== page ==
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Annabella’s story: My experience of taking part in research

In our December 2014 newsletter, we asked Help BEAT Diabetes volunteers to share their stories about taking part in a research study. Annabella contacted us to share her story.

So, Annabella, thank you for agreeing to share your story about taking part in a research study. Can you tell me how you found out about the study?

I received a letter from the Help BEAT Diabetes team telling me about a study that was taking place at Manchester Metropolitan University. They were looking for people who met certain criteria to take part. I met the criteria and the study sounded different to anything I had done in the past so I was interested in taking part.

What was it that sounded interesting about this particular study?

I have taken part in research in the past – giving blood samples and doing questionnaires, things like that – so I had some idea of what to expect. I don’t mind doing that sort of thing at all, but often you don’t get to find out your test results and so don’t feel too involved. This study seemed different because it involved having assessments on my legs and feet. I felt more directly involved and thought it would be a good opportunity to find out if I had any problems.

How were you put in touch with the researcher to tell them you were interested in taking part?

The letter I received from Help BEAT Diabetes gave the telephone number and email of the person to contact if I was interested. I emailed because I prefer contacting people I don’t know this way, in case they are busy with work. I got a reply from the researcher quite quickly and we arranged an appointment for me to attend the University where he was based.

What happened on your first visit?

The researcher, M, met me when I arrived at the University. He was really friendly and easy to get along with. He took me to the lab where the research was taking place. I was surprised to hear singing – M explained that another research study was going on in a different part of the lab! First he asked me lots of questions about my general health and also my diabetes and he explained everything that would happen with the tests. He explained that if I took part he would be the only person who knew my name as I would be given a number and all my results would be linked to this, to preserve anonymity.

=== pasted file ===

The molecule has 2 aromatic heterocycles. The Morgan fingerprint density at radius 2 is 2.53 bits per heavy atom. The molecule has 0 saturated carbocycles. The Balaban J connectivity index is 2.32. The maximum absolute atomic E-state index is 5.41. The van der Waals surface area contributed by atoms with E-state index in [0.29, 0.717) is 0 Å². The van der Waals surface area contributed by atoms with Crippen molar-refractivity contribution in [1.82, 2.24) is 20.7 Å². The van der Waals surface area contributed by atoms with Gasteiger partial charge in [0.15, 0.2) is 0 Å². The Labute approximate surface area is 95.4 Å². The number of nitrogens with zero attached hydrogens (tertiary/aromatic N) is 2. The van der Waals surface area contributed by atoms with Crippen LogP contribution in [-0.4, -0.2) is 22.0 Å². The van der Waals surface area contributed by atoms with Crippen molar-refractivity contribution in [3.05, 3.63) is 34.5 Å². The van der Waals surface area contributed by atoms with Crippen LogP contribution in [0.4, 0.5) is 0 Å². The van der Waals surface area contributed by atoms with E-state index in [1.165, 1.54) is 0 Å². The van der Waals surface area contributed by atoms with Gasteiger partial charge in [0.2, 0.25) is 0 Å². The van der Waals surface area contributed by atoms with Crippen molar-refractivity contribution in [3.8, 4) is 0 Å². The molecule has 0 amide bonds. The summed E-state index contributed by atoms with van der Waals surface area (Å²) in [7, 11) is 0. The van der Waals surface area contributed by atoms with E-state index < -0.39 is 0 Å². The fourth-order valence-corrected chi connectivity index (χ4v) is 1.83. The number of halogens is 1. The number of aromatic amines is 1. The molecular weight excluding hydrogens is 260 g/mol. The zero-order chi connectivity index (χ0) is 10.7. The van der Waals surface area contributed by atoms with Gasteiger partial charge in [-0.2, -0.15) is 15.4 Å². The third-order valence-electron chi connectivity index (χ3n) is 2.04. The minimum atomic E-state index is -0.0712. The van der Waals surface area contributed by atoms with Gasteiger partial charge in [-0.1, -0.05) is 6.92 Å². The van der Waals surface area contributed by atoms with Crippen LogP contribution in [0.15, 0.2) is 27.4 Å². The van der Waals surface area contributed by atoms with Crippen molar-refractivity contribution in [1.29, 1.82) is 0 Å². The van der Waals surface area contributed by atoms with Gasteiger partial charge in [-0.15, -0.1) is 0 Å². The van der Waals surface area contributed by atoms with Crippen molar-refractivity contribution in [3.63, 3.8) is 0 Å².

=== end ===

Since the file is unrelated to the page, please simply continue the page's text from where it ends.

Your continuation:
So what exactly did you do?

Well, first M used a sophisticated machine to check my feet for diabetic neuropathy. I had never come across such a piece of medical equipment. There were lots of other tests, one of them I had to climb up and down some raised steps to check the muscle power in my legs. Another test involved having electrodes placed on different parts of my body, including my head, feet and legs, and then I had to walk over a particular area of the floor. I had to wear special sandals, shorts and a T-shirt to do this. It was so funny because at first M picked me a pair of shorts that were far too big! When I walked across the floor, I was seen as a 3D figure on his computer screen, which I found fascinating.

Did you find out anything about your health as a result of taking part in this research?

On the day I found out that the feeling in my feet was good and hadn’t been affected by diabetes so I was really pleased. A few months later I emailed M to ask if he was able to give me any more of my results, which he did. I’m pleased to say they were all fine as well which has put my mind at rest.

Is there anything else you would like to tell us about taking part in this study?

I really enjoyed taking part; it was really fun, as it was so proactive. I think it is a great idea if people are able to take part in things like this.